Editor’s note: This article was originally published at ICOC HotNews in 2008. Republished with permission. While it has been common place for critical articles about the ICOC to appear previously at the Portland website (when McKean led that congregation) and now at the City of Angels Church’s website where Kip McKean is the minister, it seemed time for us here at ICOC Hot News to respond.
Recently Raul Moreno wrote a ‘guest editorial’ so filled with half truth and misrepresentation that we felt it appropriate to share our thoughts on the issue. This editorial is not an official voice of the ICOC, but rather just our own opinion about things.
Raul Moreno became connected with Kip McKean (and his ICC church) several years ago. Members of that movement are called to recruit heavily from the ICOC congregations. When Raul tried to lead his ICOC church in Santiago, Chile, into Kip’s new movement, he was disciplined for being divisive. The vast majority (90%) of the membership stayed in the ICOC when he left. He recently wrote an editorial to defend his divisive behavior. We take issue with several of his statements.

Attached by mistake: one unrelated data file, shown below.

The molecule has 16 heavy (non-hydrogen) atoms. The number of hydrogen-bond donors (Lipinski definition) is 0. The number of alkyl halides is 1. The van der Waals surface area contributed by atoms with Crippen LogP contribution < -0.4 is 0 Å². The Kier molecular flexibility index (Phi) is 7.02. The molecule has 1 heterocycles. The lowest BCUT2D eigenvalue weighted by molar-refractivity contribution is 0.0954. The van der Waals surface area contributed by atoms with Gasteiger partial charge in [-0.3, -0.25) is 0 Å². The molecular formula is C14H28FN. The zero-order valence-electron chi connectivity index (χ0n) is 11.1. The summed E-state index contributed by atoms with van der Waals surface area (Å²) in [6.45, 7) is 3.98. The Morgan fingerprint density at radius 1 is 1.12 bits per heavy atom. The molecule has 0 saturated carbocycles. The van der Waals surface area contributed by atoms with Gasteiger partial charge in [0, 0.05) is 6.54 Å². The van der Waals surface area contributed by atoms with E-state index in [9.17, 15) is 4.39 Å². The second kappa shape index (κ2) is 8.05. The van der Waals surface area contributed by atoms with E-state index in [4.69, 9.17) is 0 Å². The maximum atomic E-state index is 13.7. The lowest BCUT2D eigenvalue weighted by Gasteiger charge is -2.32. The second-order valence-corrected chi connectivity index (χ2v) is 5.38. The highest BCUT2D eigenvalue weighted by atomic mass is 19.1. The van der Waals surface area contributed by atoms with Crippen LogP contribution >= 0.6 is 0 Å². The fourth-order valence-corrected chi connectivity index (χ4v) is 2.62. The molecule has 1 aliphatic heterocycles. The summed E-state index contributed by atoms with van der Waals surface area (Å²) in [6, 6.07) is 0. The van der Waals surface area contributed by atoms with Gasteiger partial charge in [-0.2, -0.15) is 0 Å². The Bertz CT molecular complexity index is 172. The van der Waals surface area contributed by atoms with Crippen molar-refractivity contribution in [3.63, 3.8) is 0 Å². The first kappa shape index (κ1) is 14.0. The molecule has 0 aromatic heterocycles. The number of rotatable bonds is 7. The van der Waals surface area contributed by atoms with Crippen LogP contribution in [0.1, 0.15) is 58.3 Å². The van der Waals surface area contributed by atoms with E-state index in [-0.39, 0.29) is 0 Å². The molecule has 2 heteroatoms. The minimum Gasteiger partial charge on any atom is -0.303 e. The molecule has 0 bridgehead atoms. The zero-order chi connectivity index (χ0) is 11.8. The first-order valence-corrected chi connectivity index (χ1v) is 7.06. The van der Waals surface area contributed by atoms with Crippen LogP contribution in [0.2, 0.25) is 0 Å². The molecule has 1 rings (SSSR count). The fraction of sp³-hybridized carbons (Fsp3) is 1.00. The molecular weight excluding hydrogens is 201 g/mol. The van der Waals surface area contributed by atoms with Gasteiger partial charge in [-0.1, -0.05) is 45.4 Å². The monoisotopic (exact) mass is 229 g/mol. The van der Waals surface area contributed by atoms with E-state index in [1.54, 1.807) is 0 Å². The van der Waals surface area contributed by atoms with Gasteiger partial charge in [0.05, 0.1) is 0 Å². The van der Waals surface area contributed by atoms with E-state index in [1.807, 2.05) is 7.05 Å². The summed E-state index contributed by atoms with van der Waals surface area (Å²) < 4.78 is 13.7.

For instance, in defense of his departure, he says that, “I became convinced that the ICOC, for the most part, that I was affiliated with was no longer a movement, whose dream was to evangelize the world in our generation.” I’d like to state for the record that I do not know a single evangelist or elder in the ICOC who has renounced this dream. In fact, we are still taking up millions of dollars for mission work around the world. We are still actively building up our churches in over 150 countries. Africa, for instance, has a 30 year plan that begins with the cities and ends with the villages. ICOC churches have planted nearly 100 churches in the last four years. Yes, we hit a very difficult patch in 2003. It was very challenging. But most of us did not cut and run during the direst time in our history. While some ran off and started “new movements” simply so that they could be in charge once again, most of us stayed with the churches that we began and did not desert “the army of God” that was still fighting in the field. We are still giving our lives to evangelize the world, and we want to do it in our generation. If it takes longer, so be it. The Holy Spirit is in charge. But we all want to see it happen in our generation.